Isolate: Stream pixels to the browser, restricting the ability to download, copy, and paste data
Isolation is a multi-faceted capability, making it intriguing for conditional allowance actions. Isolation provides the capability to distance users from potentially harmful content on the internet. It can be effective for allowing access to potentially risky content that can’t be outright blocked. It will also play an important role in modernizing predictive controls through smart isolation by leveraging AI/ML models for threat protection. Isolation is an ideal solution for uncategorized traffic treatment. It can also be used to access personal webmail in an organization that doesn't otherwise have the necessary controls to minimize risk by other means.
Isolation can also allow controlled access to critical applications by third parties or on unmanaged devices where, previously, organizations were forced to restrict totally based on their risk tolerance. Isolation has flexible control options depending on what type of isolation profile is required, whether that be internet content protection or unmanaged device access to corporate applications.
Isolation security control options
Steer: Optimal and pre-defined path selection
Steering is a mechanism for sending traffic to non-standard destinations. This could be for leveraging an anchored IP address for geo-specific solutions or sending traffic through a more effective path. There are still many services that use IP-source security as an access requirement. Given that users can connect from anywhere, there could be a need to route specific-application requests through an IP gateway where the ability to steer traffic becomes a necessity; even with the prevalence of IP spoofing and route hijacking, some organizations still use this form of control.
Traffic steering to use source IP anchoring
Quarantine: Ensure access is limited and protected
Most of the cyber threats we defend against originate from the internet. Some organizations address this risk with highly restrictive policies that limit file downloads from the internet. The challenge with this is that it actually creates more risk. Users still manage to get the files they need, but without any visibility or controls over the activity. The only other option is to adhere to IT's draconian approach. This option can create systematic business risk where production, innovation, and ideation were stymied, in some cases leading to a slower time to market or loss of market leadership.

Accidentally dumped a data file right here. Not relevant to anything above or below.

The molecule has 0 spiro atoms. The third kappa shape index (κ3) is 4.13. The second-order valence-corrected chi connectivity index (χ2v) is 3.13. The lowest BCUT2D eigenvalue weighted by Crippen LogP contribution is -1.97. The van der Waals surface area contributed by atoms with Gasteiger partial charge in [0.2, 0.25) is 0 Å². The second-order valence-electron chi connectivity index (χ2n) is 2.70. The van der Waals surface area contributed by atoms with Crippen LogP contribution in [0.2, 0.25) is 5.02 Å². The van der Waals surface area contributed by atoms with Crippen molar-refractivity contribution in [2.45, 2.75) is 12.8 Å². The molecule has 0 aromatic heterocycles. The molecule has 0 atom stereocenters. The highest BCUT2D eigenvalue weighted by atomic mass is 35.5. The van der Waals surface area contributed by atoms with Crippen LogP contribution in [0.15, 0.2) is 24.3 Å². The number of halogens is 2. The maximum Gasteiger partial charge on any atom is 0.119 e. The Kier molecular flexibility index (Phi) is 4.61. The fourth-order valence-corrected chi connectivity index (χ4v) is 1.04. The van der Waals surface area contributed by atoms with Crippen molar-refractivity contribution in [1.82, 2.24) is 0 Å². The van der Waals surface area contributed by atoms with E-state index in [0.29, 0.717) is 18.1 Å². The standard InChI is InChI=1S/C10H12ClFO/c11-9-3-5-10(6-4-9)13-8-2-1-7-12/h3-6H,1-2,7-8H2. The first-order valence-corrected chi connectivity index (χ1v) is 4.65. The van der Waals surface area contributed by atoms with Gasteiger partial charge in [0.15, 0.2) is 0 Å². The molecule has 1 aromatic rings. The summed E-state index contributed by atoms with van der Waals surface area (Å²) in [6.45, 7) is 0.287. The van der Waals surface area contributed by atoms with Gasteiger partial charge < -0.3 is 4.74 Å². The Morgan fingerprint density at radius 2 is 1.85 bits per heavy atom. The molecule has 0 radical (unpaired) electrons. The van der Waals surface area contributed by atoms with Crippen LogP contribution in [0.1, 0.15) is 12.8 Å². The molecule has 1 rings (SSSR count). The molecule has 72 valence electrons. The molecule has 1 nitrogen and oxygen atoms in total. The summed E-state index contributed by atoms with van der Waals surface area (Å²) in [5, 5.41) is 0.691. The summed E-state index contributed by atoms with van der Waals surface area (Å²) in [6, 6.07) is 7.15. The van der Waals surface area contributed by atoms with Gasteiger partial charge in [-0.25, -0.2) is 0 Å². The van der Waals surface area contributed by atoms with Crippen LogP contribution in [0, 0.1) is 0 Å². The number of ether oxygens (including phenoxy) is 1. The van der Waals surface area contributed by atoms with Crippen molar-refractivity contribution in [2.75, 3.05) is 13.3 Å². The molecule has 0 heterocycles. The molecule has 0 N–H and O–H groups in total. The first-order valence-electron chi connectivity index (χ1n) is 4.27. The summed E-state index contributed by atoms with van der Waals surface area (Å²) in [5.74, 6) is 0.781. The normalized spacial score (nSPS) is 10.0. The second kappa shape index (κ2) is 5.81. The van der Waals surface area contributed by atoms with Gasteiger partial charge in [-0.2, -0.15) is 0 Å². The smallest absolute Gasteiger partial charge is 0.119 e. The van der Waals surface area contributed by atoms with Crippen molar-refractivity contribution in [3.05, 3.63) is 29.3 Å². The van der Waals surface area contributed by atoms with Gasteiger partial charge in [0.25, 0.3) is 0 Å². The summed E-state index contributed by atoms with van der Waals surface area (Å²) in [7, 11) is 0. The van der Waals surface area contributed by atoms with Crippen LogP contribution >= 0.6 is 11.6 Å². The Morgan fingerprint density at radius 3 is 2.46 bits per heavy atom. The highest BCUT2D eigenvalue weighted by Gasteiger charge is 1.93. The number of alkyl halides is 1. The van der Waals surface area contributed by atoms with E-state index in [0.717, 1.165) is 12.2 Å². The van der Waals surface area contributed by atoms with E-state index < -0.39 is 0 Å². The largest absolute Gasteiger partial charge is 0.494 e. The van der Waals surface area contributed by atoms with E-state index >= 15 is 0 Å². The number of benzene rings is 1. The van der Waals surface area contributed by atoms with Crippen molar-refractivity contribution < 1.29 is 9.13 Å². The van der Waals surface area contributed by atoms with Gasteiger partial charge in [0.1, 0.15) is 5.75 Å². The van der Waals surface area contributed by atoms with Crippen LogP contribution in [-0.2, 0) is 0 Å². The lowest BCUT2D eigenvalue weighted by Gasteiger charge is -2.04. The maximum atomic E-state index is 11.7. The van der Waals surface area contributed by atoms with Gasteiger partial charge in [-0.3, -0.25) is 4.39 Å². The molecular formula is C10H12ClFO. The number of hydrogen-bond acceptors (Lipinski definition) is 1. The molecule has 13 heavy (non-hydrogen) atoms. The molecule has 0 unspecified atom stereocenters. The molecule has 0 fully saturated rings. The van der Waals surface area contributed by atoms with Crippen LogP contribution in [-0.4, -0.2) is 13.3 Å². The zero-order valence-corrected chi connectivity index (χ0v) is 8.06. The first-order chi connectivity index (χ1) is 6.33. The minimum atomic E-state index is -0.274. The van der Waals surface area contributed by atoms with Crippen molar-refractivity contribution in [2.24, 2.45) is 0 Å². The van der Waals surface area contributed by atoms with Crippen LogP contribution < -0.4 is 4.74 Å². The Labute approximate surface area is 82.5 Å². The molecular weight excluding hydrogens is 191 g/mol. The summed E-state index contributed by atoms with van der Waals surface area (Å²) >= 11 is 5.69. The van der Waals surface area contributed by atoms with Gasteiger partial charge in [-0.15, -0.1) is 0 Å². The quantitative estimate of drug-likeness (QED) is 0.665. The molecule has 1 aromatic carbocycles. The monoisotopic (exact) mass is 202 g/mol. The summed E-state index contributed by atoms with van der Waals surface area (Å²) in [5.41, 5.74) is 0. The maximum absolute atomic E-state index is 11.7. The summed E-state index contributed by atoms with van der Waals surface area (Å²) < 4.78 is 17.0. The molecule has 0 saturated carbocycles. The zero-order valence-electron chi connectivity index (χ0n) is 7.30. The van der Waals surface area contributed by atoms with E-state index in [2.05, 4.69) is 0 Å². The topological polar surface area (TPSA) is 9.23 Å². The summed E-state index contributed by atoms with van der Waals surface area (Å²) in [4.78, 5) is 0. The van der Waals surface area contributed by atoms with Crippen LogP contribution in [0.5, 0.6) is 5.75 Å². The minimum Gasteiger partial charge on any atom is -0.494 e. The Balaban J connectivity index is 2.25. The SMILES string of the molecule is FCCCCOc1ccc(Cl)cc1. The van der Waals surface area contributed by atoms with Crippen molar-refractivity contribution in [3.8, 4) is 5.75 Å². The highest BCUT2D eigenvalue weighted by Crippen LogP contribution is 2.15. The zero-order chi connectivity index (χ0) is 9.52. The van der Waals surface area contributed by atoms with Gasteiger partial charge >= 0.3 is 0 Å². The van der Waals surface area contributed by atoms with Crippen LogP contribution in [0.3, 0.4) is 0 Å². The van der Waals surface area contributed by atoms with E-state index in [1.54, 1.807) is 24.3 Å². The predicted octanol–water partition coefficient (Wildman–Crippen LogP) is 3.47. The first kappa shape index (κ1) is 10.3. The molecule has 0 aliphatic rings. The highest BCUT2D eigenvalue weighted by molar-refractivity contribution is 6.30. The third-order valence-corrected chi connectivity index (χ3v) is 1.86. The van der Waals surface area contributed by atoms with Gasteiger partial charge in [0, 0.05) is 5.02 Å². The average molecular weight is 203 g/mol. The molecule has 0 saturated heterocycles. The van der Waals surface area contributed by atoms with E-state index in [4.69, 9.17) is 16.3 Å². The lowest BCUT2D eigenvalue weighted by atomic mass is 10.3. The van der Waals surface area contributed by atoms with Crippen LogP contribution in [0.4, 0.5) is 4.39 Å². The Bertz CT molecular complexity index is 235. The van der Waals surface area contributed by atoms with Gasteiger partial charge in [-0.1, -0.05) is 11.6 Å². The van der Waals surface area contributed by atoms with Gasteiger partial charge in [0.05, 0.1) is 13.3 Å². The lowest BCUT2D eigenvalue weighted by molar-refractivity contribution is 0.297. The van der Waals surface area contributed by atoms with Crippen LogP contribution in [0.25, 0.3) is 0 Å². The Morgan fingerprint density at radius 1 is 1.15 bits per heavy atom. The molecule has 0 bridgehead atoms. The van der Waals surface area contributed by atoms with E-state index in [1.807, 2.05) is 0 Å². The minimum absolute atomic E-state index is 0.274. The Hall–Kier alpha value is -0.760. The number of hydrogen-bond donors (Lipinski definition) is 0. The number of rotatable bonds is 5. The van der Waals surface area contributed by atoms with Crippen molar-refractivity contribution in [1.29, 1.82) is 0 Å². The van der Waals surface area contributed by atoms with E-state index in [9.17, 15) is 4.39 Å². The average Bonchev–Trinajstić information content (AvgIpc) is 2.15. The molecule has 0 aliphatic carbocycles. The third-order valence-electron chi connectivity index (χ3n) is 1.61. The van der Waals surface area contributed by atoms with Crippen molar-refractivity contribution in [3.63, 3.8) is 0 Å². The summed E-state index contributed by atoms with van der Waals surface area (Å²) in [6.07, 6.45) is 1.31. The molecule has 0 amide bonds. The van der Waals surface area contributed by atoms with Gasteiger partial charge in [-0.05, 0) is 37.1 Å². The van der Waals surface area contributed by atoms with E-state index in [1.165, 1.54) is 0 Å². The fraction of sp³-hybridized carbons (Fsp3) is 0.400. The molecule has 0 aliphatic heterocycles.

Malicious actors continuously react to new defenses, including constantly innovating tactics and techniques with malware dissemination. Initial compromise for establishing a beachhead can start with a seemingly benign file lacking a malicious payload. The ability to perform inline behavioral analysis on suspicious file downloads is imperative since cloud adoption and mobility continue to accelerate. Aside from being able to perform in-depth, real-time dynamic analysis on unknown files, the capability must provide the flexibility to select different actions based upon risk, including quarantining specific file types from specific internet sources and only releasing them once the file has been detonated in an isolated environment. Balancing security with business velocity and employee productivity is essential for this solution to be effective.
Flexible behavioral file analysis actions are driven by organizational risk tolerance
Enforcement within a zero trust architecture is not simply limited to the two options of “conditional allow” or “conditional block.” Its controls are at the application layer, not at the network layer as with legacy network control solutions. Zero trust is implemented as a proxy for all applications and thus allows for policy control at a very granular level.
The Zscaler Zero Trust Exchange allows for multiple enforcement controls to be applied in policy, not simply a binary decision of allow or block. This multilayered policy enforcement delivers powerful controls for enterprise protection and decisions. Enterprises can build various levels of policy enforcement based on the outcomes of the previous six elements. These policies should enforce business outcomes, exercise risk mitigation, and advance security posture. Today technology can deliver the security and operational experience outcomes that make what I once termed Allow with Limitations or Mitigation a viable policy enforcement decision.
What to read next
Zero trust element #7: Enforce policy